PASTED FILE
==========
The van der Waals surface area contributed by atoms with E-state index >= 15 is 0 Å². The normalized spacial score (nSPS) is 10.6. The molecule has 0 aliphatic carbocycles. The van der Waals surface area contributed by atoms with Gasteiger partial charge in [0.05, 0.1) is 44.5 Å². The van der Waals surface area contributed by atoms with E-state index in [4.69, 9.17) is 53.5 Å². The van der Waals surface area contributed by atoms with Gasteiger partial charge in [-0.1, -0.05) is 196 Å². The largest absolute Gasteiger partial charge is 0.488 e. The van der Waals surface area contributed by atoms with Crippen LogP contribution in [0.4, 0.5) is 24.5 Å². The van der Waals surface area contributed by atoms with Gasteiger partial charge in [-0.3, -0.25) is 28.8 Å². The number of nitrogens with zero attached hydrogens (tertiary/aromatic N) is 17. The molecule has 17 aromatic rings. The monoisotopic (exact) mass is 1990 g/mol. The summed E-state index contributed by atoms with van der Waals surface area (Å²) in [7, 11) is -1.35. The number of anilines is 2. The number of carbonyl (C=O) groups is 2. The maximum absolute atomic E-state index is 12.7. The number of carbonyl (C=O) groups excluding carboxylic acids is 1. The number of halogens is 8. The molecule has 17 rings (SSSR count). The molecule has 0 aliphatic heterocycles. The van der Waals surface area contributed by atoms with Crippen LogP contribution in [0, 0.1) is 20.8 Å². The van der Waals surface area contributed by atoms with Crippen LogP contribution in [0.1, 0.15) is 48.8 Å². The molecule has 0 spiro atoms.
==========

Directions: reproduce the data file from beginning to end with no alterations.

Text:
The van der Waals surface area contributed by atoms with E-state index >= 15 is 0 Å². The normalized spacial score (nSPS) is 10.6. The molecule has 0 aliphatic carbocycles. The van der Waals surface area contributed by atoms with Gasteiger partial charge in [0.05, 0.1) is 44.5 Å². The van der Waals surface area contributed by atoms with E-state index in [4.69, 9.17) is 53.5 Å². The van der Waals surface area contributed by atoms with Gasteiger partial charge in [-0.1, -0.05) is 196 Å². The largest absolute Gasteiger partial charge is 0.488 e. The van der Waals surface area contributed by atoms with Crippen LogP contribution in [0.4, 0.5) is 24.5 Å². The van der Waals surface area contributed by atoms with Gasteiger partial charge in [-0.3, -0.25) is 28.8 Å². The number of nitrogens with zero attached hydrogens (tertiary/aromatic N) is 17. The molecule has 17 aromatic rings. The monoisotopic (exact) mass is 1990 g/mol. The summed E-state index contributed by atoms with van der Waals surface area (Å²) in [7, 11) is -1.35. The number of anilines is 2. The number of carbonyl (C=O) groups is 2. The maximum absolute atomic E-state index is 12.7. The number of carbonyl (C=O) groups excluding carboxylic acids is 1. The number of halogens is 8. The molecule has 17 rings (SSSR count). The molecule has 0 aliphatic heterocycles. The van der Waals surface area contributed by atoms with Crippen LogP contribution in [0, 0.1) is 20.8 Å². The van der Waals surface area contributed by atoms with Crippen LogP contribution in [0.1, 0.15) is 48.8 Å². The molecule has 0 spiro atoms.